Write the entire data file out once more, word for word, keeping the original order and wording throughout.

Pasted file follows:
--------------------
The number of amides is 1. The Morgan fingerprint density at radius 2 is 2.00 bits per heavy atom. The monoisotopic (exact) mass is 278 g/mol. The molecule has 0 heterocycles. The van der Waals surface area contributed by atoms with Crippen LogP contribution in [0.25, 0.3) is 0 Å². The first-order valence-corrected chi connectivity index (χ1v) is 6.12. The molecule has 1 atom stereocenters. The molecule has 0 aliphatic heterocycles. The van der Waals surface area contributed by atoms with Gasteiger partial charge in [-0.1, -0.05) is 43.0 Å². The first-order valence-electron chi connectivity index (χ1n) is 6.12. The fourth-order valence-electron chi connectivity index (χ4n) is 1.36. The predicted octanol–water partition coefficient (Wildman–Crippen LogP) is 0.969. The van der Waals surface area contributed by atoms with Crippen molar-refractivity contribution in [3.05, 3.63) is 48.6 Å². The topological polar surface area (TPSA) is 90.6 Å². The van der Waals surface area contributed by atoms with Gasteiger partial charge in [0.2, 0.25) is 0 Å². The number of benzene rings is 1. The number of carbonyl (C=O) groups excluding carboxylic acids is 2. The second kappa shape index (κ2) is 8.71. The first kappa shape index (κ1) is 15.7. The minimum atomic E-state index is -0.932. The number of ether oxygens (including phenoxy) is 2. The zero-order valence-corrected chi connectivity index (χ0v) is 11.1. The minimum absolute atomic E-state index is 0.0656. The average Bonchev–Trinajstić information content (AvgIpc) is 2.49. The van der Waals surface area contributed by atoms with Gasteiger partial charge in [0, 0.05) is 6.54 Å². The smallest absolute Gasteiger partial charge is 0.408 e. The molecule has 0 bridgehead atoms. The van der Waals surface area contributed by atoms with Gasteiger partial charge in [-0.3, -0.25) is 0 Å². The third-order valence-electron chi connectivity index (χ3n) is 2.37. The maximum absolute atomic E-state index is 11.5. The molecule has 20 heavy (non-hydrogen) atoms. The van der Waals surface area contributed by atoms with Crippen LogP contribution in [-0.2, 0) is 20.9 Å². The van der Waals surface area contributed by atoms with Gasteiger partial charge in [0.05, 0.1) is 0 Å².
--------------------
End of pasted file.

The number of amides is 1. The Morgan fingerprint density at radius 2 is 2.00 bits per heavy atom. The monoisotopic (exact) mass is 278 g/mol. The molecule has 0 heterocycles. The van der Waals surface area contributed by atoms with Crippen LogP contribution in [0.25, 0.3) is 0 Å². The first-order valence-corrected chi connectivity index (χ1v) is 6.12. The molecule has 1 atom stereocenters. The molecule has 0 aliphatic heterocycles. The van der Waals surface area contributed by atoms with Gasteiger partial charge in [-0.1, -0.05) is 43.0 Å². The first-order valence-electron chi connectivity index (χ1n) is 6.12. The fourth-order valence-electron chi connectivity index (χ4n) is 1.36. The predicted octanol–water partition coefficient (Wildman–Crippen LogP) is 0.969. The van der Waals surface area contributed by atoms with Crippen molar-refractivity contribution in [3.05, 3.63) is 48.6 Å². The topological polar surface area (TPSA) is 90.6 Å². The van der Waals surface area contributed by atoms with Gasteiger partial charge in [0.2, 0.25) is 0 Å². The number of benzene rings is 1. The number of carbonyl (C=O) groups excluding carboxylic acids is 2. The second kappa shape index (κ2) is 8.71. The first kappa shape index (κ1) is 15.7. The minimum atomic E-state index is -0.932. The number of ether oxygens (including phenoxy) is 2. The zero-order valence-corrected chi connectivity index (χ0v) is 11.1. The minimum absolute atomic E-state index is 0.0656. The average Bonchev–Trinajstić information content (AvgIpc) is 2.49. The van der Waals surface area contributed by atoms with Gasteiger partial charge in [0, 0.05) is 6.54 Å². The smallest absolute Gasteiger partial charge is 0.408 e. The molecule has 0 bridgehead atoms. The van der Waals surface area contributed by atoms with Gasteiger partial charge in [-0.3, -0.25) is 0 Å². The third-order valence-electron chi connectivity index (χ3n) is 2.37. The maximum absolute atomic E-state index is 11.5. The molecule has 20 heavy (non-hydrogen) atoms. The van der Waals surface area contributed by atoms with Crippen LogP contribution in [-0.2, 0) is 20.9 Å². The van der Waals surface area contributed by atoms with Gasteiger partial charge in [0.05, 0.1) is 0 Å².